Can we know God by experience?

It is in his first two paragraphs that Donovan states his case which he then goes on to explain.

His argument is his worry that people who have religious experiences claim a superior kind of knowledge and unquestioning ‘rightness’ on the basis of it. He says these people are convinced they are right but his concern is that in history others have been equally convinced of the ‘rightness’ of their beliefs to the detriment of others. (He calls these people tyrants and dictators.)

The problem he suggests arise from those who do not allow any questioning of their positions: ‘I know I am right; don’t confuse me with arguments.’ This leads to abuse. The trouble is that these people claim their ‘intuition’ is the source of their ‘inner conviction.’

Ordinary intuition is one thing (and he gives several examples) but he wonders whether having a religious conviction is good enough reason to refuse to answer questions.

He then goes on to discuss the nature of intuition and to define what kind of knowledge is gained through it, concluding that intuition of the reality of God is not the product of reasoning neither is the faith which is the natural response to the experience.

However he argues that although intuition may be the first way that God is known nevertheless it is important that any experience is understood in a context. Not all experiences come to believers but it is through them that he is known on a personal level; a kind of knowledge which can only come directly to the experient and which according to the bible is a natural way for God to interact with his creation. It is this knowledge which, Donovan quotes HP Owen as saying, needs ‘no further argument or support.’

However Donovan and others still disagree. These argue that the fatal weakness’ is in relying on intuition as a special case for exemption in the case of religious faith. These make the distinction between psychological and rational certainty. The concept of ‘certainty’ causes much dispute but Donovan suggests it is the difference between ‘feeling certain’ and ‘being right.’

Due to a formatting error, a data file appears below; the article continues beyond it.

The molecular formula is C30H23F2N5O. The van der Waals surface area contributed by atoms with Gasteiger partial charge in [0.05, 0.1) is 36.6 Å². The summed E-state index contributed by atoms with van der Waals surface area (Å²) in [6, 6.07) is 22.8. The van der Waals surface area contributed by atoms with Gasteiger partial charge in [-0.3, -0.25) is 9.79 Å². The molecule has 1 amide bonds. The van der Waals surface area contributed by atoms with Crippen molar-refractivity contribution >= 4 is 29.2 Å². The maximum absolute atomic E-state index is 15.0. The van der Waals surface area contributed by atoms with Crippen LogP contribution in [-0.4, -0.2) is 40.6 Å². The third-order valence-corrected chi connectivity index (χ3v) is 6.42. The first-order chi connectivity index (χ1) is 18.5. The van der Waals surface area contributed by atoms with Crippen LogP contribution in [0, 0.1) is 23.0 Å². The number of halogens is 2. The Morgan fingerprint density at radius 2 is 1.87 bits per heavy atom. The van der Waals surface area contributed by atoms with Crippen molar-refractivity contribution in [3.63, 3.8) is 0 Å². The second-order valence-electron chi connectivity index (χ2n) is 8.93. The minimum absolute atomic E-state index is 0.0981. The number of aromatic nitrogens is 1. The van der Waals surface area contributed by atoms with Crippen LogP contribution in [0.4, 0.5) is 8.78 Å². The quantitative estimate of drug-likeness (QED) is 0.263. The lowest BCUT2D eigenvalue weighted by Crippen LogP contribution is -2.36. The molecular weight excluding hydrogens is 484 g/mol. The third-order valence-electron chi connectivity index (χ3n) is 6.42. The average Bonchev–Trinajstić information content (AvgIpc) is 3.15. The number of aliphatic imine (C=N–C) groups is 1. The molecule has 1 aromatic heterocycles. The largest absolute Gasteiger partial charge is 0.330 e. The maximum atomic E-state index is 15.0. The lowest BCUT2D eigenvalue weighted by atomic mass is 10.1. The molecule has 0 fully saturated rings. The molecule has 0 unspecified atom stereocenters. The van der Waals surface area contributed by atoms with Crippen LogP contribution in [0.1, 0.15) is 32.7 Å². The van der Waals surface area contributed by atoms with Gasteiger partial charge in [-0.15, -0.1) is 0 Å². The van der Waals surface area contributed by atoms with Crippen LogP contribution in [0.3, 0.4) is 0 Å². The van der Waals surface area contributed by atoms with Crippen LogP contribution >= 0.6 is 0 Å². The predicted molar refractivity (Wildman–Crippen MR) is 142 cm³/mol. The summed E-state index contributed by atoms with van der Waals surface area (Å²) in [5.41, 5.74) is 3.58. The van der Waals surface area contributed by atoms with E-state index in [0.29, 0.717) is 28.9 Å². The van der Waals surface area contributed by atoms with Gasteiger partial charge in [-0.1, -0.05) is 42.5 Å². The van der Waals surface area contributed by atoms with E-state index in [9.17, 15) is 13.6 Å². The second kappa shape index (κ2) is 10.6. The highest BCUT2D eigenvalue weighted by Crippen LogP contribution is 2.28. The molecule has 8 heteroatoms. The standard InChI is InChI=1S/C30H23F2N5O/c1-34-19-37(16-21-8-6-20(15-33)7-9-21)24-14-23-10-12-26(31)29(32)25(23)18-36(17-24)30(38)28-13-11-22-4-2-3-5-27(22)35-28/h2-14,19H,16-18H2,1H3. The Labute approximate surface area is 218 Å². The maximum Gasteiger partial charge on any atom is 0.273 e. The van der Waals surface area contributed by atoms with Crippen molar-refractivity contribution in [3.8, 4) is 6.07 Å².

We can easily understand the difference and we know that the one doesn’t make the other! He continues that intuition is not reliable enough; we can be convinced (as he uses Bertrand Russell’s idea) that someone loves us but that doesn’t make it true! and concludes that sadly the intellect is far more reliable. In addition to argue from religious experience to the conclusion that it was of God is to assume that there is a God to experience and that is precisely what hasn’t been proven. Just because we accept certain types of intuitive knowledge about the existence of other human beings doesn’t mean that we can assume it of God.

Donovan does admit that this isn’t all Owen and others are saying but basically they are arguing for the prime importance of an intuitive, not-argued-for knowledge of God and acceptance of his existence. There are still too many ‘ifs’.

These same theologians remind us that we have two different types of relationships with people and things – I / It and I / You. The former is objective; the latter is personal, direct. Only the latter is truly human the former is more like a robot trying and failing to be fully human. Belief in is better than belief about but for this faith is needed. It is the ‘leap’ needed. You can know about Bob Geldof or God but can only truly know them if you have direct experience of them. Even so it is rare for us to experience each other on that deep level.